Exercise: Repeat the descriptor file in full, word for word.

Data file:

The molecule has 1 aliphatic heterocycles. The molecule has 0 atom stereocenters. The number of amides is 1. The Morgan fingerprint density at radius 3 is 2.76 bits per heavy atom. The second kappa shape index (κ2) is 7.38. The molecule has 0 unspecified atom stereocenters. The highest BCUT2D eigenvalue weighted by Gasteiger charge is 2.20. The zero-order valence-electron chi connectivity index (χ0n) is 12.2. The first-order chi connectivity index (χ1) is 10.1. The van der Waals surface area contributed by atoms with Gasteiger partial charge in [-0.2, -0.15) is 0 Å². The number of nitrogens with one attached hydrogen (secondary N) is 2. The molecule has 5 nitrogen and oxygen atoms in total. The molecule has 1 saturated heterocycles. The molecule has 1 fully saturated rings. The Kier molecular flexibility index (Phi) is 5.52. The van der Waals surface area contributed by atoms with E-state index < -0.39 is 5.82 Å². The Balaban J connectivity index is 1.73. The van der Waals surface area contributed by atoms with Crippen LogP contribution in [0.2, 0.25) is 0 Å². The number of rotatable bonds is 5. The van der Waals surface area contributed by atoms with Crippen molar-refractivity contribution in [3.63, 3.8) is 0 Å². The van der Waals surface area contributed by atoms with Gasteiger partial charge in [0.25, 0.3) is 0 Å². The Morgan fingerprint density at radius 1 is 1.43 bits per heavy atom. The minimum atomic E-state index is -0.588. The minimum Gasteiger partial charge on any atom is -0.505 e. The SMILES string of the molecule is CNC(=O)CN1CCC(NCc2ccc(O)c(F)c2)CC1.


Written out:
The molecule has 1 aliphatic heterocycles. The molecule has 0 atom stereocenters. The number of amides is 1. The Morgan fingerprint density at radius 3 is 2.76 bits per heavy atom. The second kappa shape index (κ2) is 7.38. The molecule has 0 unspecified atom stereocenters. The highest BCUT2D eigenvalue weighted by Gasteiger charge is 2.20. The zero-order valence-electron chi connectivity index (χ0n) is 12.2. The first-order chi connectivity index (χ1) is 10.1. The van der Waals surface area contributed by atoms with Gasteiger partial charge in [-0.2, -0.15) is 0 Å². The number of nitrogens with one attached hydrogen (secondary N) is 2. The molecule has 5 nitrogen and oxygen atoms in total. The molecule has 1 saturated heterocycles. The molecule has 1 fully saturated rings. The Kier molecular flexibility index (Phi) is 5.52. The van der Waals surface area contributed by atoms with E-state index < -0.39 is 5.82 Å². The Balaban J connectivity index is 1.73. The van der Waals surface area contributed by atoms with Crippen LogP contribution in [0.2, 0.25) is 0 Å². The number of rotatable bonds is 5. The van der Waals surface area contributed by atoms with Crippen molar-refractivity contribution in [3.63, 3.8) is 0 Å². The van der Waals surface area contributed by atoms with Gasteiger partial charge in [0.25, 0.3) is 0 Å². The Morgan fingerprint density at radius 1 is 1.43 bits per heavy atom. The minimum atomic E-state index is -0.588. The minimum Gasteiger partial charge on any atom is -0.505 e. The SMILES string of the molecule is CNC(=O)CN1CCC(NCc2ccc(O)c(F)c2)CC1.